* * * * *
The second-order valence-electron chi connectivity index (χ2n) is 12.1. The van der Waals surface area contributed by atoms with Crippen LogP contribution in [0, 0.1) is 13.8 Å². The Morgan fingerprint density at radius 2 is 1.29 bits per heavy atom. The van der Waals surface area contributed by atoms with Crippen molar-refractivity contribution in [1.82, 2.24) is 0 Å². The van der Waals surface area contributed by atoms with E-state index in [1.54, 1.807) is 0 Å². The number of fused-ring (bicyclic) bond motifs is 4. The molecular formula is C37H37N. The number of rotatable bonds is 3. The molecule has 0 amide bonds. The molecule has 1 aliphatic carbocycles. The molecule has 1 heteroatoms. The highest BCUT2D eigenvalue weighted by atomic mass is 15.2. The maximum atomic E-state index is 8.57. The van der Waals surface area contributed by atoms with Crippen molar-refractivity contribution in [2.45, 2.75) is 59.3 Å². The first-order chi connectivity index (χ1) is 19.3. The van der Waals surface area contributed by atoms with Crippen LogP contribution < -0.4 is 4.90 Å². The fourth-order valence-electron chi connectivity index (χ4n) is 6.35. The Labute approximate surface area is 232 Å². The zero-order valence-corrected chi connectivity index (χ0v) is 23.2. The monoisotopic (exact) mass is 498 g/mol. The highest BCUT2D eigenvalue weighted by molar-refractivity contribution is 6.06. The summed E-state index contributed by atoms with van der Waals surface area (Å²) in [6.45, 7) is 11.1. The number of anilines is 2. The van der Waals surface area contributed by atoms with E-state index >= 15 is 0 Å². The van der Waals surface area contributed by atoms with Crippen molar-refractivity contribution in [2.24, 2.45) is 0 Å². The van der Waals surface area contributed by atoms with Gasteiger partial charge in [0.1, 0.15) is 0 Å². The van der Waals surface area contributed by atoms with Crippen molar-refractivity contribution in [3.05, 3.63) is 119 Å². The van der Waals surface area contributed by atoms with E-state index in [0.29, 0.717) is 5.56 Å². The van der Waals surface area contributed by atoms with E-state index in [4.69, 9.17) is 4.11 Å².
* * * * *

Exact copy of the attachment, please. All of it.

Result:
The second-order valence-electron chi connectivity index (χ2n) is 12.1. The van der Waals surface area contributed by atoms with Crippen LogP contribution in [0, 0.1) is 13.8 Å². The Morgan fingerprint density at radius 2 is 1.29 bits per heavy atom. The van der Waals surface area contributed by atoms with Crippen molar-refractivity contribution in [1.82, 2.24) is 0 Å². The van der Waals surface area contributed by atoms with E-state index in [1.54, 1.807) is 0 Å². The number of fused-ring (bicyclic) bond motifs is 4. The molecular formula is C37H37N. The number of rotatable bonds is 3. The molecule has 0 amide bonds. The molecule has 1 aliphatic carbocycles. The molecule has 1 heteroatoms. The highest BCUT2D eigenvalue weighted by atomic mass is 15.2. The maximum atomic E-state index is 8.57. The van der Waals surface area contributed by atoms with Crippen molar-refractivity contribution in [2.45, 2.75) is 59.3 Å². The first-order chi connectivity index (χ1) is 19.3. The van der Waals surface area contributed by atoms with Crippen LogP contribution < -0.4 is 4.90 Å². The fourth-order valence-electron chi connectivity index (χ4n) is 6.35. The Labute approximate surface area is 232 Å². The zero-order valence-corrected chi connectivity index (χ0v) is 23.2. The monoisotopic (exact) mass is 498 g/mol. The highest BCUT2D eigenvalue weighted by molar-refractivity contribution is 6.06. The summed E-state index contributed by atoms with van der Waals surface area (Å²) in [6.45, 7) is 11.1. The number of anilines is 2. The van der Waals surface area contributed by atoms with E-state index >= 15 is 0 Å². The van der Waals surface area contributed by atoms with Crippen molar-refractivity contribution in [2.24, 2.45) is 0 Å². The van der Waals surface area contributed by atoms with Gasteiger partial charge in [0.1, 0.15) is 0 Å². The van der Waals surface area contributed by atoms with Crippen molar-refractivity contribution in [3.05, 3.63) is 119 Å². The van der Waals surface area contributed by atoms with E-state index in [0.29, 0.717) is 5.56 Å². The van der Waals surface area contributed by atoms with E-state index in [4.69, 9.17) is 4.11 Å².